An English-speaking nation consisting of two thousand keys and seven hundred islands and cays that form an archipelago. The origin of the name is ambiguous. It is thought to derive from the Spanish for "shallow seas"; others trace the name to the Lucayan word for a "large upper middle land."
The islands form an autonomous part of the Kingdom of the Netherlands. The island of Aruba was part of this group until 1986, when it was granted a "status aparte", and became a separate part of the kingdom. Since 2006 the islands have given rise to diplomatic disputes between Venezuela and the Netherlands.
Napoleon's wife, Joséphine, was born here to a family of the wealthy Creole elite. The city of Saint-Pierre (destroyed by a volcanic eruption of Mount Pelée), was often referred to as the Paris of the Lesser Antilles.
Group of islands that are an insular area of the United States. Consist of the four main islands of St. Croix, St. John, St. Thomas, and Water Island, and many smaller islands. It is the only part of the United States where traffic drives on the left.
A British overseas territory that is a global offshore financial services centre and one of the leading tourist scuba diving destinations in the world. Columbus named them 'Las Tortugas' after the numerous sea turtles there. Has the dubious honor of being the most hurricane strikes in history. Large parts of the novel The Firm by John Grisham, and the film, take place here.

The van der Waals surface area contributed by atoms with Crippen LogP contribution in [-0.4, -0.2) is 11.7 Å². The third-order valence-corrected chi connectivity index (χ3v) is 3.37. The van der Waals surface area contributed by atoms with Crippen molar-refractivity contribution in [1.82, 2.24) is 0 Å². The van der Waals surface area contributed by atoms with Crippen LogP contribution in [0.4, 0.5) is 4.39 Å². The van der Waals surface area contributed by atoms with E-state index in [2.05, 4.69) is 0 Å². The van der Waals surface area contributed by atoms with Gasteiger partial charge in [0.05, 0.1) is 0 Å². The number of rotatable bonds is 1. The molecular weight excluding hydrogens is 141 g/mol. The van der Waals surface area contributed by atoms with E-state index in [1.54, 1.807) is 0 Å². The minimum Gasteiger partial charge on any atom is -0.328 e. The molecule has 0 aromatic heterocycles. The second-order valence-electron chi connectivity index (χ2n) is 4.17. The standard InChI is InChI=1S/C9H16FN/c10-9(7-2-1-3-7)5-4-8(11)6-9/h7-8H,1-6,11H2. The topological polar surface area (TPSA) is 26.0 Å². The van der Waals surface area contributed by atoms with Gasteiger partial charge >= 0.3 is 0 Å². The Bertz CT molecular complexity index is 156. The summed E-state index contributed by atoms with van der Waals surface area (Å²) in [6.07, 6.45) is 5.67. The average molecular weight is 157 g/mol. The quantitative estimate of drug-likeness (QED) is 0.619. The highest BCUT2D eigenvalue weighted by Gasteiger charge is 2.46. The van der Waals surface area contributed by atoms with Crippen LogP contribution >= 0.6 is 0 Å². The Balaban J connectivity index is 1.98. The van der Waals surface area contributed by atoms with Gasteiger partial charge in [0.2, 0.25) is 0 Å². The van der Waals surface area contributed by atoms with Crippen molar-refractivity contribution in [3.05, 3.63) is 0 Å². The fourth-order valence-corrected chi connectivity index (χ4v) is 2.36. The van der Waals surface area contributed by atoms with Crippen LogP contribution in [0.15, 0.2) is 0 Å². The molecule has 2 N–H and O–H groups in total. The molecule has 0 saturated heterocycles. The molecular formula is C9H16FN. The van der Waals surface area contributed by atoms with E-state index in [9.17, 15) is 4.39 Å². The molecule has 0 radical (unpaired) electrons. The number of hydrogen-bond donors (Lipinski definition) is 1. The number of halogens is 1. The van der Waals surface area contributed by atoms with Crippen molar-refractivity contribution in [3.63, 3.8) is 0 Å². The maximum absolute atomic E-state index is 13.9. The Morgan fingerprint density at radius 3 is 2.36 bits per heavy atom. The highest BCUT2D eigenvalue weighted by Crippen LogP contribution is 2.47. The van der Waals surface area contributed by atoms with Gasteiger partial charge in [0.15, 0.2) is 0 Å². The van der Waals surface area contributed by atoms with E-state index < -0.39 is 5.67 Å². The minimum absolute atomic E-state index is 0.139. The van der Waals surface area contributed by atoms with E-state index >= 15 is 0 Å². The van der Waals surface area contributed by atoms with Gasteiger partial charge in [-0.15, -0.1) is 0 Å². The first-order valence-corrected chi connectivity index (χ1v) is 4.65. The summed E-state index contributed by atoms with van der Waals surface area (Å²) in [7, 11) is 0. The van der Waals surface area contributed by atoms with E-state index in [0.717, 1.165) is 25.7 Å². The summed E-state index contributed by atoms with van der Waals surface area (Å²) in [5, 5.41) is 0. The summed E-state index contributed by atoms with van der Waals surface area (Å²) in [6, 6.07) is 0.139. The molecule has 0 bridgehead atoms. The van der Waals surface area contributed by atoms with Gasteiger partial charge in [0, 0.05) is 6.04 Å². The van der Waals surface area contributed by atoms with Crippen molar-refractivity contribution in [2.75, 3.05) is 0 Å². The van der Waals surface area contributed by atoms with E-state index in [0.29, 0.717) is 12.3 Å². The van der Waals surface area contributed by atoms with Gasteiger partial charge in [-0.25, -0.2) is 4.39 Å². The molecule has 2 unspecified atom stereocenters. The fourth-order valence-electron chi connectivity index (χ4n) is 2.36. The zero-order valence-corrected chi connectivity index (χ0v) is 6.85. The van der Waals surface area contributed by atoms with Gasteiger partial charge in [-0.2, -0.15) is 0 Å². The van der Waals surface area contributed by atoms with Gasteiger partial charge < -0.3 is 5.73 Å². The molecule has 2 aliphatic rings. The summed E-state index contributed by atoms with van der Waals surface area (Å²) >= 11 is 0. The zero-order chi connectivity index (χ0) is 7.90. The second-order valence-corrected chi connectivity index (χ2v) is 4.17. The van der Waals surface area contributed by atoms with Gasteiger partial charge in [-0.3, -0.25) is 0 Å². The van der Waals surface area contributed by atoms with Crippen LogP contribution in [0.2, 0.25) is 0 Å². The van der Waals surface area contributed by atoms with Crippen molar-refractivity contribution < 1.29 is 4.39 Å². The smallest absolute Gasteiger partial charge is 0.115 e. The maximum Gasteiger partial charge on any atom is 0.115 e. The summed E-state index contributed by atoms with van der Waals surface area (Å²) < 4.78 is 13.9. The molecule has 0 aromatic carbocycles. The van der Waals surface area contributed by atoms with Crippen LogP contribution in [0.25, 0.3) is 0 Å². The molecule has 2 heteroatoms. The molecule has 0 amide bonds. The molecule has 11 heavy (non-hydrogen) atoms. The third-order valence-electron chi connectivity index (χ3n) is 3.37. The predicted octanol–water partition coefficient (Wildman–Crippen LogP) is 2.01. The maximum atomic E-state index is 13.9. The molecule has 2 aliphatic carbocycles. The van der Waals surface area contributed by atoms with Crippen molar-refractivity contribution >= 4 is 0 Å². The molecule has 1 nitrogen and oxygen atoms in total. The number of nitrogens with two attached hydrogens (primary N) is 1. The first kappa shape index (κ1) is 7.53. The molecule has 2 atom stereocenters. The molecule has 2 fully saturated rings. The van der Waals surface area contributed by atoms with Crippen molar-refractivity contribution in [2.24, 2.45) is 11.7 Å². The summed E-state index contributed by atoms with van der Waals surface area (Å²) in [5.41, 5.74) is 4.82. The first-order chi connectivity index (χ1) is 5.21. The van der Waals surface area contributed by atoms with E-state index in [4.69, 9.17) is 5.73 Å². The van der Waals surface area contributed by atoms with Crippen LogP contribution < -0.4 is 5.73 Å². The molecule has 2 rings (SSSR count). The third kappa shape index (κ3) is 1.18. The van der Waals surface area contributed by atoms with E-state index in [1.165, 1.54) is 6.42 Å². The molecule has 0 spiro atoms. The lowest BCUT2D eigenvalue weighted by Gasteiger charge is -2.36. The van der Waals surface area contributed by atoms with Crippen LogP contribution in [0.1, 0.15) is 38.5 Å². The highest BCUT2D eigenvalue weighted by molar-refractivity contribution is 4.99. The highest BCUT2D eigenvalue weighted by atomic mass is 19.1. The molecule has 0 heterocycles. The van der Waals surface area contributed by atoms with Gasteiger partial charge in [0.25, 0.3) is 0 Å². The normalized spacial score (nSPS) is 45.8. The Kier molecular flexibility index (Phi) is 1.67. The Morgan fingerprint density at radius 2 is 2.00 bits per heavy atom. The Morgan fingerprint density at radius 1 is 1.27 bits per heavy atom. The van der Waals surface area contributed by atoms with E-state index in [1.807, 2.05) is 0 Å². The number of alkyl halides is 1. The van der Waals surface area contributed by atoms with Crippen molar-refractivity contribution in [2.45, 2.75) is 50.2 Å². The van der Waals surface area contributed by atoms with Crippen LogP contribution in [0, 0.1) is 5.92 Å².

Its indigenous Arawakan-speaking Taíno inhabitants named the island to mean either the "Land of Springs," or the "Land of Wood and Water." Formerly a Spanish possession known as Santiago, it later became a British West Indies Crown colony. It is the third most populous anglophone country in the Americas, after Canada and the United States. The musical genres reggae, ska, mento, rocksteady, dub, and, more recently, dancehall and ragga all originated in the island's vibrant popular urban recording industry and internationally known reggae musician Bob Marley was born here.
The Amerindian name for one of the islands is usually translated as 'The Land of the Hummingbird.' Columbus named the islands as 'Holy Trinity' and 'Bella Forma.' Birthplace of calypso music and the steelpan, which is widely claimed to be the only acoustic musical instrument invented during the 20th century. Home of two Nobel Prize-winning authors, V. S. Naipaul and St. Lucian-born Derek Walcott.